By Dr. Michael Lovely
If you are traveling with a disability, planning a trip—especially internationally—can meet with daunting obstacles.
A recent survey by MMGY Global, Portrait of Travelers with Disabilities: Mobility and Accessibility, revealed that of more than 2,700 respondents (those who either have a disability and use a mobility aid, as well as their caretakers), nearly all (96 percent) have faced accommodation problems, flight problems (86 percent) or other transportation problems (79 percent).
Accessibility challenges can happen at nearly every stage of a travel journey, from transportation to lodging to sightseeing. Traveling internationally, where accessibility can vary dramatically by country and even within a country, can present special difficulties.
John Sage, founder of Sage Traveling—a travel company specializing in disability travel in Europe—knows this well. He’s traveled to more than 140 European cities in a wheelchair, assessing the accessibility of each location.
“In general, older cities and older parts of cities have more accessibility challenges,” Sage says. “These are often the most desirable parts of the city for tourists, so accessibility challenges are common.
“Finding an accessible bathroom in Paris’ Left Bank is challenging because many are located downstairs,” he notes. “Edinburgh’s Royal Mile has a significant slope to it. Florence’s cobblestones present challenges for many disabled visitors.”
Travel journalist, adventure athlete and chef Amanda Burrill lives with a traumatic brain injury but has an unstoppable zest for travel. “I allow myself extra time when traveling to or from a place because it can take me longer to read and process signs,” she says.
Burrill is a former Navy captain and has traveled to Tanzania to summit Mount Kilimanjaro, lived in France for wine school and been to Germany, Spain, Portugal, Ireland, Denmark, St. Maarten, Bonaire, Hong Kong, and Macau for “journalism, speaking engagements, and races.” She makes adjustments based on her needs to ensure a successful trip.
Experts share their tips
Get organized in advance.
“Everything is going to take so much longer than you think because there is more to consider if you are traveling with a disability,” Burrill says. Getting your paperwork together—such as for a visa—can save you headaches later.
And in Sage’s experience, “the more accessibility research you do, the more accessible your trip will be.”
Use an accessible travel specialist who focuses on disability travel.
If you aren’t confident in the accessibility of a location, Sage suggests, “enlist the help of a knowledgeable accessible travel specialist to ensure a smooth experience.”
Book hotels well ahead of your trip.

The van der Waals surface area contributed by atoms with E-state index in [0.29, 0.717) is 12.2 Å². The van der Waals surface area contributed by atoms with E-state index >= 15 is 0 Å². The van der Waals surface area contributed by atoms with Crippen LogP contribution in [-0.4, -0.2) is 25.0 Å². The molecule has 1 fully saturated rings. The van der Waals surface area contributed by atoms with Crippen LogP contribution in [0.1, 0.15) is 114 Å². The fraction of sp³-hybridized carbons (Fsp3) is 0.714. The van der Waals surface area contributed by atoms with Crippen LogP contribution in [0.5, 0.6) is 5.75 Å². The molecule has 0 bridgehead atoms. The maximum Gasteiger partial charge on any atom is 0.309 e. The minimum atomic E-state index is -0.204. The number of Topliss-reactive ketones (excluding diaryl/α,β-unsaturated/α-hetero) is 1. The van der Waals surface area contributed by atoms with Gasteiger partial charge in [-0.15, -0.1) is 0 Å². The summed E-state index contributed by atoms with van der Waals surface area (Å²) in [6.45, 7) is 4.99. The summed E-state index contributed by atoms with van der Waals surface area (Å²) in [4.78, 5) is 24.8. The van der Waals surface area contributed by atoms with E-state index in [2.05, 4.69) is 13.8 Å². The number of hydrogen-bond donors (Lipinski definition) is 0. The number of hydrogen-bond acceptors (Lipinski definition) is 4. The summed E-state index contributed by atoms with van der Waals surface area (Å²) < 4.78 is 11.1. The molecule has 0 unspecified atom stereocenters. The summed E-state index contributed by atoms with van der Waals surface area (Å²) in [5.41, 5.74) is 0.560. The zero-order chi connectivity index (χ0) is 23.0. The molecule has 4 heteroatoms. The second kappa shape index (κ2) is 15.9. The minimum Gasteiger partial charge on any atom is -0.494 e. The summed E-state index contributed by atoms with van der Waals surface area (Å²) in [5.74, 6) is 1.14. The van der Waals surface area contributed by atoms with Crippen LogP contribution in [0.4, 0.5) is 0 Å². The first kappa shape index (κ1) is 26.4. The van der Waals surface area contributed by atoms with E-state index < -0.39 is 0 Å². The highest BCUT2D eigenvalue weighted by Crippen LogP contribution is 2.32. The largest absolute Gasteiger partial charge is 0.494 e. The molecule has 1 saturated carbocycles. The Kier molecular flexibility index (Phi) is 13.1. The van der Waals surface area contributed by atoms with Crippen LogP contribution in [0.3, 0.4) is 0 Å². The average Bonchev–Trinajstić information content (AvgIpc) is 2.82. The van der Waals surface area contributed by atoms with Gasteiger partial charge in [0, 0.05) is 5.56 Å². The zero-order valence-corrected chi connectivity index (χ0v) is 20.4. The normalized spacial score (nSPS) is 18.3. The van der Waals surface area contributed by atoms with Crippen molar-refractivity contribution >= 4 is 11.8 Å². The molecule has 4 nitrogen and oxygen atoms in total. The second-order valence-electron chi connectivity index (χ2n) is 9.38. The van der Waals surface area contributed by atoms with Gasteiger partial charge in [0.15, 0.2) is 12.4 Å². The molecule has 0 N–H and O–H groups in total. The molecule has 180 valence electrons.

Sage notes that hotels usually only have one or two accessible rooms, so booking them several months in advance can help you secure one at a reasonable price.
Build in necessary breaks.
Due to the nature of her injury, loud noises and large groups of people can be particularly exhausting for Burrill. When she travels to a city, she builds in plenty of time to rest and recover at her hotel.
Check out resources.
The U.S. Department of State provides tips for travel which include resources for those traveling with disabilities.
There are specific travel requirements for people with service animals available from Mobility International.
And check the TSA’s website – or call their helpline at 855-787-2227 – to request assistance with the security screening process.
Sage and Burrill agree that the extra work needed when you’re traveling with a disability is well worth it to be able to travel. In Burrill’s case, traveling has served as a healing practice, facilitating neuroplasticity in her brain through new experiences.
“It’s hard to understate how helpful these new experiences have been for me,” she says. “It’s empowering and healing to enjoy life in this way.”
For Sage, his years of traveling in a wheelchair are a testament to those considering traveling with a disability for the first time. “It might take extra work or extra resources, but it is entirely possible,” he said.
Whether you’re a traveler with a disability or not, it’s essential to obtain travel protection that includes field rescue and medical evacuation so you’ll have the confidence to travel boldly worldwide.
Dr. Michael Lovely is physician and a medical operations supervisor at Global Rescue, the leading provider of medical, security, evacuation and travel risk management services. He is certified in Advanced Cardiovascular Life Support, Basic Life Support, and Advanced Trauma Life Support.
This was very helpful information. I use a self-motorized wheelchair and enjoy travel. Anything we can learn to make things easier, the better. — Chris Sonnemann
Reply: Thanks, Chris. It’s great to know you still enjoy traveling!